18 March 2014
A Malaysian newspaper is reporting that investigations into the flight simulator, seized from the home of one of MH370’s missing pilots, included software for five practice runways around the Indian Ocean, where the desperate search for the plane is continuing.
The Berita Harian is reporting that five runways were programmed into Captain Zaharie Shah’s homemade flight simulator that was taken by police for analysis last Saturday.
The simulator was reassembled at the federal police headquarters in Bukit Aman, where experts conducted the checks.
“Among the software we checked so far is the Male International Airport in Maldives, three airports in India and Sri Lanka, and one belonging to the US military base in Diego Garcia. All have a runway length of 1,000 metres,” a source told the Malay daily.
After 10 days of searching for the missing Malaysia Airlines flight MH370, investigators have now conducting extensive background checks on the 239 people on board the plane, including the pilots, crew and passengers.
Investigators are looking into the possibility that the plane could have landed at an airport where control might have been lax, or that it landed on sea, hills or an open space.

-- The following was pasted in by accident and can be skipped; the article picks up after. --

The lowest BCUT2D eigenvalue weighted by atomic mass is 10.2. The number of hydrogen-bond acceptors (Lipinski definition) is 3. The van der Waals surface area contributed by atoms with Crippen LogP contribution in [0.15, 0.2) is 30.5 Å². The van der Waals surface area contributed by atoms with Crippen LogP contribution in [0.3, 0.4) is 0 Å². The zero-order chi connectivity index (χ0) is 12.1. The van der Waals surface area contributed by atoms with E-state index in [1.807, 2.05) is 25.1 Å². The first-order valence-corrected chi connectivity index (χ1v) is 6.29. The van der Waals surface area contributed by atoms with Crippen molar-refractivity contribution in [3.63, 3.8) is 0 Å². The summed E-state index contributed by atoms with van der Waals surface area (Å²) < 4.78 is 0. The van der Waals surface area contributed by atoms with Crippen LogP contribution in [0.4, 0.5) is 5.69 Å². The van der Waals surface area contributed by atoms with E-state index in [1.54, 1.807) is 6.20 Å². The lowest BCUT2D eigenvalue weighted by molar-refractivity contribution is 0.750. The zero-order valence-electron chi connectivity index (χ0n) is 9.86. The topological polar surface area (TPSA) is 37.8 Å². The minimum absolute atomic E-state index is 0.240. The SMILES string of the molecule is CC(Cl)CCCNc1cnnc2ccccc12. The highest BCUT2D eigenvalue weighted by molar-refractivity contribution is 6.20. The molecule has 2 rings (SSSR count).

China finds no terror link to nationals on Malaysia plane
Intelligence checks on the 153 Chinese passengers aboard a missing Malaysian airliner produced no red flags, China said Tuesday, as investigators struggled to clarify events that led to the plane’s dramatic disappearance.
Eleven days after contact was lost with Flight 370 and its 239 passengers and crew, there has been minimal progress in determining what transpired when the Boeing 777 was deliberately diverted off its flight path and where it might have gone.
Two thirds of those on board were Chinese, and Malaysia had asked the authorities in Beijing to run an exhaustive background check on all their nationals.
Particular attention had been paid to one passenger from China’s Muslim ethnic Uighur minority, separatist elements of which have become increasingly militant in their struggle against Chinese rule.
On Tuesday, China’s ambassador to Malaysia Huang Huikang said no evidence had been found that would link anyone to a possible hijacking or terrorist attack on the jet, the official Xinhua news agency reported.
Huang also said China had begun searching for the aircraft in its own territory but gave no further details.
The potential search area, which was only properly identified after a week of fruitlessly scouring the South China Sea, is enormous — stretching from the depths of the southern Indian Ocean, up and over the Himalaya and into central Asia.